Several types of air inlets work satisfactorily. One of the most successful is a continuous slot open to a source of fresh air, with an adjustable baffle to control the size of the opening (Figure 9). The slot is usually in the ceiling along the long dimension of the building near the junction of the wall and ceiling or at the center of the building width.
Here are general guidelines for locating slot air inlets in livestock buildings:
* Locate them at ceiling level so that cold incoming air has a chance to mix with warmer air before it reaches the animals. Using a battle to restrict the inlet opening increases air velocity and aids in the mixing of air.
* Locate them so that the distance to the nearest fan is no more than 75 feet but no less than 8 feet.
* For buildings up to 35 feet wide, place slot inlets at the ceiling along both sidewalls; for buildings wider than 35 feet, place them at the ceiling on both sidewalls and at one or more ceiling locations (Figure 10).
* Be sure that the exhaust fans in one building cannot blow foul air into the fresh air inlets of another building. Provide at least 30 feet of separation between them. (In fact, never exhaust air from one building into another. One function of a ventilation system is to dilute air containing disease organisms with fresh air. Bringing air from an adjacent animal area only concentrates the level of disease organisms.)
Inlet-opening size must match fan capacity to maintain proper air velocity. Usually, this means the inlet is sized for the highest (hot weather) ventilation rate and then closed down with a battle for lower ventilation rates.
As a general rule. incoming air should be maintained at 700-1000 fpm (8-11 mph) at the point where it leaves the baffle. If the velocity is less than this, cold air settles too rapidly and can chill the animals; if greater than this, only the top portion of the room will be ventilated. When the baffle is properly adjusted, the air is `thrown out' in a distinct flume for a distance of 12-15 feet (Figure 11). This can be visualized by holding a smoke generator to the air inlet and observing the air flow.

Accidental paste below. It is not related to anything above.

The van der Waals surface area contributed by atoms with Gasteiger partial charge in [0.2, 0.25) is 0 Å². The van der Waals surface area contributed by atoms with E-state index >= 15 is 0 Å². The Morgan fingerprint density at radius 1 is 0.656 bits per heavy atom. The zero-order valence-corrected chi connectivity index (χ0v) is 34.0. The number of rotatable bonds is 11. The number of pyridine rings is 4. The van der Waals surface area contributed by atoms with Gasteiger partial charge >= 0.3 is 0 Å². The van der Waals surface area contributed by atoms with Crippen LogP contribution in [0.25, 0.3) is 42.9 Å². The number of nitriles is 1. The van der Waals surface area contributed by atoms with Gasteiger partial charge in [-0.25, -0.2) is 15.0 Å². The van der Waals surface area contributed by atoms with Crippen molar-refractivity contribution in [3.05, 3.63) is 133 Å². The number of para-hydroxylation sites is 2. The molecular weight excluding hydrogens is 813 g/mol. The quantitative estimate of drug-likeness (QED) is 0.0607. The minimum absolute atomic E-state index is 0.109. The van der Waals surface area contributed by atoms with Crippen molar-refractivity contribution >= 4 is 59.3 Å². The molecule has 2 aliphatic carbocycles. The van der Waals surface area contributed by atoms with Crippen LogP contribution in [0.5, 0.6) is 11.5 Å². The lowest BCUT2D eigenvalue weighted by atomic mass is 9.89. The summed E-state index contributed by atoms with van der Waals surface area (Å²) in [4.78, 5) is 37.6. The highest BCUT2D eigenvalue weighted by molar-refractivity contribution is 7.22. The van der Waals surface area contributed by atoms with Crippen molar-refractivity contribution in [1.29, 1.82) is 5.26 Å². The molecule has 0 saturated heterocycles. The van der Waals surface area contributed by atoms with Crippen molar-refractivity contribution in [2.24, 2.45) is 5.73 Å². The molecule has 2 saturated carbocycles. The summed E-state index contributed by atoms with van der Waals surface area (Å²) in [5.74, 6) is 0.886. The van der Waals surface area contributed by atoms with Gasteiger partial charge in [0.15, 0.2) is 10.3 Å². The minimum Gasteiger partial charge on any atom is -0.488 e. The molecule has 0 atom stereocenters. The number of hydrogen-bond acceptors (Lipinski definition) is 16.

Avoid placing obstructions on the ceiling within 6 feet or so of the inlet; they can deflect the incoming cold air down on the animals before it is properly mixed and tempered. Also, avoid corrugated ceiling liners in this first 6-8 feet if the corrugations would run perpendicular to air flow. This is especially important for small animals, which are highly susceptible to drafts.
The slot width should be such as to deliver the proper amount of air at a static pressure differential (difference in atmospheric pressure inside and outside the building) of about 0.04 inch (about 1/25 of an inch) of water pressure. At this pressure differential, a 1-inch wide, 1-foot long slot will deliver 50 cfm. Similarly, a 2-inch wide, 1-foot long slot will deliver 100 cfm.
Example: To calculate the proper slot openings in hot and cold weather, let's again use our example 24' x 84', 30-sow farrowing house. Following the principles outlined above, we will place the exhaust fans in the center of the south wall, leave an 8-foot clear section (no inlets) to each side of the fans, and locate inlets at the ceiling on the long sides of the room.
1. Total slot inlet length is: (building length 2) - (length of clear section on both sides of fan bank)
or (84 ft. X 2) - 16 ft. 154 ft.
2. Maximum ventilation rate per foot of inlet is: (hot weather rate, from Table 4 x no. of sows) / total slot inlet length
(325 cfm X 30) or -------------- = 63.3 cfm./ft. 154 ft.
3. Since a 1-inch wide slot provides 50 cfm per foot of length, necessary slot width in hot weather is:
63.3 cfm ------------ = 1.26 or about 1 1/4 in. wide 50 cfm/in.
4. In cold weather. the ventilation rare needed for moisture control is much less: thus, minimum ventilation rate per foot of slot length is: (cold weather moisture control rate, from Table 4 x no. of sows) / total slot inlet length
(20 cfm x 30) or ------------- = 3.9 cfm/ft 154 ft.
5. To provide this cold-weather rate, the slot must be partially closed, using the baffle, to
3.9cfm --------- = 0.078, or about 3/32 in wide 50 cfm/in
The baffle should be adjustable to permit proper air distribution at any ventilation rate between the minimum and maximum. Sometimes the cold weather rate is so low that it is difficult to adjust the baffle to obtain a small enough slot opening. In these cases, a good solution is to close off every other 8-foot section of inlet and double the slot opening in the alternate 8-foot sections.